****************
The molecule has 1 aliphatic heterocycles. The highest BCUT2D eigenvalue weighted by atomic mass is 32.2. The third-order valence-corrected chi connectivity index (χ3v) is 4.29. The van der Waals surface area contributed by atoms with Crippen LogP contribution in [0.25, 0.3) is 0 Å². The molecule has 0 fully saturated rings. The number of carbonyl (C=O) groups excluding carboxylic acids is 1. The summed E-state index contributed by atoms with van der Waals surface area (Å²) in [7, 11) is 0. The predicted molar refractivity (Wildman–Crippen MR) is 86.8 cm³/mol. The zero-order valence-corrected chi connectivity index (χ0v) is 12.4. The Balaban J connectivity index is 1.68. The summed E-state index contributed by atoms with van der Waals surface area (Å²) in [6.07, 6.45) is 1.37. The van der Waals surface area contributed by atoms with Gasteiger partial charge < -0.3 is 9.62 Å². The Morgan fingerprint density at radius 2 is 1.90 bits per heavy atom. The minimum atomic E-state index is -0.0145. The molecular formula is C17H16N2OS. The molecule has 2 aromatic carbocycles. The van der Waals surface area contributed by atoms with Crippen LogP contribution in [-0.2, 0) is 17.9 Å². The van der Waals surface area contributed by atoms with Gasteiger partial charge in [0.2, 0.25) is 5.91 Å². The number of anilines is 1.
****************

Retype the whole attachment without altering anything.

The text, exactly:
The molecule has 1 aliphatic heterocycles. The highest BCUT2D eigenvalue weighted by atomic mass is 32.2. The third-order valence-corrected chi connectivity index (χ3v) is 4.29. The van der Waals surface area contributed by atoms with Crippen LogP contribution in [0.25, 0.3) is 0 Å². The molecule has 0 fully saturated rings. The number of carbonyl (C=O) groups excluding carboxylic acids is 1. The summed E-state index contributed by atoms with van der Waals surface area (Å²) in [7, 11) is 0. The predicted molar refractivity (Wildman–Crippen MR) is 86.8 cm³/mol. The zero-order valence-corrected chi connectivity index (χ0v) is 12.4. The Balaban J connectivity index is 1.68. The summed E-state index contributed by atoms with van der Waals surface area (Å²) in [6.07, 6.45) is 1.37. The van der Waals surface area contributed by atoms with Gasteiger partial charge < -0.3 is 9.62 Å². The Morgan fingerprint density at radius 2 is 1.90 bits per heavy atom. The minimum atomic E-state index is -0.0145. The molecular formula is C17H16N2OS. The molecule has 2 aromatic carbocycles. The van der Waals surface area contributed by atoms with Crippen LogP contribution in [-0.2, 0) is 17.9 Å². The van der Waals surface area contributed by atoms with Gasteiger partial charge in [0.2, 0.25) is 5.91 Å². The number of anilines is 1.